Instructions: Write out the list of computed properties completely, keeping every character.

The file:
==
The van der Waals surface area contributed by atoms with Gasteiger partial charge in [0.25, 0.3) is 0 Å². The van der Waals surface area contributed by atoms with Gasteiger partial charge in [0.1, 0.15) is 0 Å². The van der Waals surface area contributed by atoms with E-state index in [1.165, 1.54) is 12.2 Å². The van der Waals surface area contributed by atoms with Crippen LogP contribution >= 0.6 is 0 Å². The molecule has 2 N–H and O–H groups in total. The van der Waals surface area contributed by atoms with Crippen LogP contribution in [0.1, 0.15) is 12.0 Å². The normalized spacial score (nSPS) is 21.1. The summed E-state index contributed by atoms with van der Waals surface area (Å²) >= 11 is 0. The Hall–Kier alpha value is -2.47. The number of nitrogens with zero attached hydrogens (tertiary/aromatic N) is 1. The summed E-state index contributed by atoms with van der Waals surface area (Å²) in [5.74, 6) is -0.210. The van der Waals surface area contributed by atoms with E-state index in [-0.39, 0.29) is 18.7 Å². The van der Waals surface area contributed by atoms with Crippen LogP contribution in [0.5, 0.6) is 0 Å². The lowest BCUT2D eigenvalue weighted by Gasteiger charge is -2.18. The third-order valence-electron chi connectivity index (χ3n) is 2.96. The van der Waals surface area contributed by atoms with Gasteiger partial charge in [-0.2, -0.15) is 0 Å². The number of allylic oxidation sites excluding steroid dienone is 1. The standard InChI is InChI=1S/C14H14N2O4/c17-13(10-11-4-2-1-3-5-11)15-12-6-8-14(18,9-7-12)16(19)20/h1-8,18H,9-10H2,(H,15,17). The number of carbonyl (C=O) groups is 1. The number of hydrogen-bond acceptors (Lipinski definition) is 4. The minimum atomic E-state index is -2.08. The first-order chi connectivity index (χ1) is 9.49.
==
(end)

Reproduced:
The van der Waals surface area contributed by atoms with Gasteiger partial charge in [0.25, 0.3) is 0 Å². The van der Waals surface area contributed by atoms with Gasteiger partial charge in [0.1, 0.15) is 0 Å². The van der Waals surface area contributed by atoms with E-state index in [1.165, 1.54) is 12.2 Å². The van der Waals surface area contributed by atoms with Crippen LogP contribution >= 0.6 is 0 Å². The molecule has 2 N–H and O–H groups in total. The van der Waals surface area contributed by atoms with Crippen LogP contribution in [0.1, 0.15) is 12.0 Å². The normalized spacial score (nSPS) is 21.1. The summed E-state index contributed by atoms with van der Waals surface area (Å²) >= 11 is 0. The Hall–Kier alpha value is -2.47. The number of nitrogens with zero attached hydrogens (tertiary/aromatic N) is 1. The summed E-state index contributed by atoms with van der Waals surface area (Å²) in [5.74, 6) is -0.210. The van der Waals surface area contributed by atoms with E-state index in [-0.39, 0.29) is 18.7 Å². The van der Waals surface area contributed by atoms with Crippen LogP contribution in [0.5, 0.6) is 0 Å². The lowest BCUT2D eigenvalue weighted by Gasteiger charge is -2.18. The third-order valence-electron chi connectivity index (χ3n) is 2.96. The van der Waals surface area contributed by atoms with Gasteiger partial charge in [-0.2, -0.15) is 0 Å². The number of allylic oxidation sites excluding steroid dienone is 1. The standard InChI is InChI=1S/C14H14N2O4/c17-13(10-11-4-2-1-3-5-11)15-12-6-8-14(18,9-7-12)16(19)20/h1-8,18H,9-10H2,(H,15,17). The number of carbonyl (C=O) groups is 1. The number of hydrogen-bond acceptors (Lipinski definition) is 4. The minimum atomic E-state index is -2.08. The first-order chi connectivity index (χ1) is 9.49.